Swatch Is Secretly Stockpiling Patents

That’s one way to take advantage of the smartwatch boom.

A Swatch Group AG Watch Store As Swiss National Bank Abandons Franc Currency Cap

A pedestrian passes a Swatch store in London on Jan. 16.

Photographer: Chris Ratcliffe/Bloomberg

Ever since smartwatches started hitting the market, Swatch Group Chief Executive Officer Nick Hayek has downplayed their importance, dismissing even Apple’s offering as “not a milestone” and saying the devices pose no threat. But he’s not taking any chances.

Swatch has filed 173 U.S. and international patent applications related to smart- and connected watches in recent years, most of them since 2012, according to Envision IP, a patent law firm in Raleigh, N.C. While aggressive patent filing is an essential protective strategy in the hyperlitigious technology industry, Envision says Swatch is laying the foundation for a potential lineup of smartwatches. The Swiss company has “developed and patented watch circuitry and hardware that will allow them to introduce their own branded smartwatch without having to partner with telecoms and handset makers,” says Maulin Shah, Envision’s managing attorney.

The epicenter of Swatch’s patent efforts is a subsidiary called Ingénieurs Conseils en Brevets, or Patent Consulting Engineers. From offices along a stone-arched arcade in the medieval Swiss town of Neuchâtel, lawyers manage the intellectual property developed by Swatch’s legions of researchers for timepieces ranging from $50 Flik Flaks to $5,000 Omega Seamasters to the $50,000-plus Breguet Classique Hora Mundi. A patent published in March is for a smart battery that allows data transmission. One from May is for a radio-frequency signal receiver. And one from October, naming Hayek as the inventor, is described as a “portable object for detecting presence of apparatus by wireless communication circuit.”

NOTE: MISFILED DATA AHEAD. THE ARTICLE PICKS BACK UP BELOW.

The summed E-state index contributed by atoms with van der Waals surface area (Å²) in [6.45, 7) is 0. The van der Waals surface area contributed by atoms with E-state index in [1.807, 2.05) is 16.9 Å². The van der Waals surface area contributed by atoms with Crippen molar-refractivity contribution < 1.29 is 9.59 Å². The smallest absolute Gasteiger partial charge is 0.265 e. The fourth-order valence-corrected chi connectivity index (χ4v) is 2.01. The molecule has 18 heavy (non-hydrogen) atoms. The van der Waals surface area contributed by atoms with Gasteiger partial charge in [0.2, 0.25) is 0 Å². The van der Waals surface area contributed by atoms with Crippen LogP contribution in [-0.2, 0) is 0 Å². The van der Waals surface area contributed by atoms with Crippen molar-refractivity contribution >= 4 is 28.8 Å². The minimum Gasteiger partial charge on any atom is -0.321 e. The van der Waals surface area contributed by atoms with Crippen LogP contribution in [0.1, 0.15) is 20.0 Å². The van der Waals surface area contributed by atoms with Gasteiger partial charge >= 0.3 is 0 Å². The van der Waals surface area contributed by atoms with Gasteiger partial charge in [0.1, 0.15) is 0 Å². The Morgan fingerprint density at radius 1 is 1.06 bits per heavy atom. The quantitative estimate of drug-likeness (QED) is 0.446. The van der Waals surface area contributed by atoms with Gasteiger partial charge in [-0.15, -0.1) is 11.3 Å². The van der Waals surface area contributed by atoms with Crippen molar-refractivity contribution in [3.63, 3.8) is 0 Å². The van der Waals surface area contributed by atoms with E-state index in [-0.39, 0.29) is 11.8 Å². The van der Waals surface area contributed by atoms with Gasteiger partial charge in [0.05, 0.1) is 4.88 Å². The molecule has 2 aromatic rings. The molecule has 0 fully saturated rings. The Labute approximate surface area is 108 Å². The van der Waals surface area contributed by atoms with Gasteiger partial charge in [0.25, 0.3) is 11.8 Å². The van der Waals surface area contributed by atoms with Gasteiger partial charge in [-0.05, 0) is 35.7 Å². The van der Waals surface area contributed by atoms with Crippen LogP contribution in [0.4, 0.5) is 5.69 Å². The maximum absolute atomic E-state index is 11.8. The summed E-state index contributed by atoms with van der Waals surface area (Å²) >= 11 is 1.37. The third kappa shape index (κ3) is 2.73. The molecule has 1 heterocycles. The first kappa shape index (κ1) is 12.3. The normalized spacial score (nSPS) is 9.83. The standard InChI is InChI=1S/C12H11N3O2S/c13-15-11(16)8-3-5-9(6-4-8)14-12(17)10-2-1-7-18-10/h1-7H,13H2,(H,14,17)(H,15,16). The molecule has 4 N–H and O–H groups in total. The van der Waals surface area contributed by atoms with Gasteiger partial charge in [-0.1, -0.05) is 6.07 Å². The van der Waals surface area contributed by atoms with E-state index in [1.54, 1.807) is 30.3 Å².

The company declined to say what any of the patents are for or to make Hayek or other inventors available for this article. Swatch says its patent unit filed a record number of applications in 2014, with a goal of protecting its innovations, gathering market intelligence, and fighting counterfeiting. In the past, Hayek has had little positive to say about smartwatches, criticizing them for their short battery life—typically 24 hours or less—and features that are easier to use on smartphones. The Apple Watch, while “the nicest” on the market, breaks no new ground with its design, Hayek said in March. “People are trying to put too much in there that a phone can already do,” he said.

Swatch hasn’t entirely sat out the shift toward smartwatches, though it eschews that label. Since 1999 it’s offered touchscreen timepieces such as the $1,250 Tissot T-Touch Expert Solar watch, which has a compass, can track altitude, and runs on solar power. And Swatch is developing mobile payment capabilities for watches based on technology similar to that in touch-enabled bank cards. The company says early next year it will introduce a $90 watch called the Bellamy that can be used to make electronic payments at stores. Alessandro Migliorini, an analyst at Mirabaud Securities in Geneva, says the company is hedging its bets while waiting to see whether smartwatches take off. “Swatch will experiment with different functionalities, and if there is demand, they will then push more aggressively,” Migliorini says.

Swatch has been burned by earlier forays into new technologies. Hayek has said the company still has unsold models of a 1991 pager that flopped and of the Paparazzi, a watch it made with Microsoft about a decade ago that could receive messages and stock quotes. But he also knows the risks of falling behind trends and the importance of protecting intellectual property. Hayek’s father, Nicolas, formed Swatch in 1983 by merging two struggling Swiss watchmakers. Although the technology for quartz timepieces was developed in Switzerland, Japanese companies had been more successful in commercializing the new watches. The senior Hayek countered with funky, multicolored designs that captured the public’s imagination and secured Swatch’s fortunes. The company is now valued at about $19 billion. “The quartz crisis is in the background of everything they do,” says Jon Cox, an analyst at brokerage Kepler Cheuvreux in Zurich. “It probably leaves a bit of a scar on them, and that’s something in the back of their minds when they have technology: Patent first, ask questions later.”

—With Corinne Gretler and Susan Decker

The bottom line: Swatch has filed smartwatch-related patents in recent years, even though CEO Hayek has been dismissive of the devices.

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